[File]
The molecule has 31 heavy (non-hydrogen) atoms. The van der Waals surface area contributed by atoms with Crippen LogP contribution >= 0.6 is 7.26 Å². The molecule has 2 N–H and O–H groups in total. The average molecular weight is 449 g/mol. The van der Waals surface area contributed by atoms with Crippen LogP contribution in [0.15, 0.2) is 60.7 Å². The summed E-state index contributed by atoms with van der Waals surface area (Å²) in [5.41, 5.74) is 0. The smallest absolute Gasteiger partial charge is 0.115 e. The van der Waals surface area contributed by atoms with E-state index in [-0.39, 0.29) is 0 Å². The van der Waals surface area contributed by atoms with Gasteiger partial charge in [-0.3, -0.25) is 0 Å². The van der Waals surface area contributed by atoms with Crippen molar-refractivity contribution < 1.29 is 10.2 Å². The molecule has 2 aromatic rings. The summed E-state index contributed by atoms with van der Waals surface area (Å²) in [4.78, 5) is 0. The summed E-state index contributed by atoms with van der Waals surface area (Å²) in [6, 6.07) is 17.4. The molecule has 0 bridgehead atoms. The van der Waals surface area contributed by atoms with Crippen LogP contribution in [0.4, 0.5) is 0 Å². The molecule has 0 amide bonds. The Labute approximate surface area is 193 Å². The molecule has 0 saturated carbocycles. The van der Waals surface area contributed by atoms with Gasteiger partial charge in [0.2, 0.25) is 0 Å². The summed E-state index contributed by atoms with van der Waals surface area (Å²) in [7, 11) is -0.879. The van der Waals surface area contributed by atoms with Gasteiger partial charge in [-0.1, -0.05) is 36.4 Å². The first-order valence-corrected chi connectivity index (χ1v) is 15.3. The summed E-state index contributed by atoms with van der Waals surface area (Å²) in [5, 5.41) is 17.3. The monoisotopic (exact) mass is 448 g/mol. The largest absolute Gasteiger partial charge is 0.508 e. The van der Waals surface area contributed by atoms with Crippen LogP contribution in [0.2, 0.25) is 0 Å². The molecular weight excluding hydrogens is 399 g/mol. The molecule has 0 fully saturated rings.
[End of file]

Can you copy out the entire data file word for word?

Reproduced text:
The molecule has 31 heavy (non-hydrogen) atoms. The van der Waals surface area contributed by atoms with Crippen LogP contribution >= 0.6 is 7.26 Å². The molecule has 2 N–H and O–H groups in total. The average molecular weight is 449 g/mol. The van der Waals surface area contributed by atoms with Crippen LogP contribution in [0.15, 0.2) is 60.7 Å². The summed E-state index contributed by atoms with van der Waals surface area (Å²) in [5.41, 5.74) is 0. The smallest absolute Gasteiger partial charge is 0.115 e. The van der Waals surface area contributed by atoms with E-state index in [-0.39, 0.29) is 0 Å². The van der Waals surface area contributed by atoms with Gasteiger partial charge in [-0.3, -0.25) is 0 Å². The van der Waals surface area contributed by atoms with Crippen molar-refractivity contribution < 1.29 is 10.2 Å². The molecule has 2 aromatic rings. The summed E-state index contributed by atoms with van der Waals surface area (Å²) in [4.78, 5) is 0. The summed E-state index contributed by atoms with van der Waals surface area (Å²) in [6, 6.07) is 17.4. The molecule has 0 bridgehead atoms. The van der Waals surface area contributed by atoms with Crippen LogP contribution in [0.4, 0.5) is 0 Å². The molecule has 0 amide bonds. The Labute approximate surface area is 193 Å². The molecule has 0 saturated carbocycles. The van der Waals surface area contributed by atoms with Gasteiger partial charge in [0.2, 0.25) is 0 Å². The summed E-state index contributed by atoms with van der Waals surface area (Å²) in [7, 11) is -0.879. The van der Waals surface area contributed by atoms with Gasteiger partial charge in [-0.1, -0.05) is 36.4 Å². The first-order valence-corrected chi connectivity index (χ1v) is 15.3. The summed E-state index contributed by atoms with van der Waals surface area (Å²) in [5, 5.41) is 17.3. The monoisotopic (exact) mass is 448 g/mol. The largest absolute Gasteiger partial charge is 0.508 e. The van der Waals surface area contributed by atoms with Crippen LogP contribution in [0.2, 0.25) is 0 Å². The molecular weight excluding hydrogens is 399 g/mol. The molecule has 0 fully saturated rings.